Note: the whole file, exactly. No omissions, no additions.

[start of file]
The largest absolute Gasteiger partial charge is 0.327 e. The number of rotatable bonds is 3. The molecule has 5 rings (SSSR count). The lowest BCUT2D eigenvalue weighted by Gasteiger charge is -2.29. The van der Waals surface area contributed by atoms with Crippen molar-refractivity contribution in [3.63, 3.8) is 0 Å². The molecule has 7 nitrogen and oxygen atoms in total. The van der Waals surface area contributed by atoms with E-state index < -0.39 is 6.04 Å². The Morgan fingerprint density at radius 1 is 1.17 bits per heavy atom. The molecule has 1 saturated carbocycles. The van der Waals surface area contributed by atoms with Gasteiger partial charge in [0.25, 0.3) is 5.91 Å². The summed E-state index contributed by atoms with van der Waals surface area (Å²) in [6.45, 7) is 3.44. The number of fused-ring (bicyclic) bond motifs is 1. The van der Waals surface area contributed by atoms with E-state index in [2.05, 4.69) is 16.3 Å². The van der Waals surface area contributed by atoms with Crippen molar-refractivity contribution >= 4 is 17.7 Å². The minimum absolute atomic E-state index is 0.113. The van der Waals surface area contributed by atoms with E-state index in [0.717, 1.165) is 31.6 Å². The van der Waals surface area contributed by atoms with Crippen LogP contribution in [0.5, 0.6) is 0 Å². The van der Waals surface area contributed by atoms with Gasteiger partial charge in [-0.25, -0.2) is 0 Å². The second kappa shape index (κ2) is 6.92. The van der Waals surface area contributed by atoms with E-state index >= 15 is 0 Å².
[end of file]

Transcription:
The largest absolute Gasteiger partial charge is 0.327 e. The number of rotatable bonds is 3. The molecule has 5 rings (SSSR count). The lowest BCUT2D eigenvalue weighted by Gasteiger charge is -2.29. The van der Waals surface area contributed by atoms with Crippen molar-refractivity contribution in [3.63, 3.8) is 0 Å². The molecule has 7 nitrogen and oxygen atoms in total. The van der Waals surface area contributed by atoms with E-state index < -0.39 is 6.04 Å². The Morgan fingerprint density at radius 1 is 1.17 bits per heavy atom. The molecule has 1 saturated carbocycles. The van der Waals surface area contributed by atoms with Gasteiger partial charge in [0.25, 0.3) is 5.91 Å². The summed E-state index contributed by atoms with van der Waals surface area (Å²) in [6.45, 7) is 3.44. The number of fused-ring (bicyclic) bond motifs is 1. The van der Waals surface area contributed by atoms with E-state index in [2.05, 4.69) is 16.3 Å². The van der Waals surface area contributed by atoms with Crippen molar-refractivity contribution >= 4 is 17.7 Å². The minimum absolute atomic E-state index is 0.113. The van der Waals surface area contributed by atoms with E-state index in [0.717, 1.165) is 31.6 Å². The van der Waals surface area contributed by atoms with Crippen LogP contribution in [0.5, 0.6) is 0 Å². The van der Waals surface area contributed by atoms with Gasteiger partial charge in [-0.25, -0.2) is 0 Å². The second kappa shape index (κ2) is 6.92. The van der Waals surface area contributed by atoms with E-state index >= 15 is 0 Å².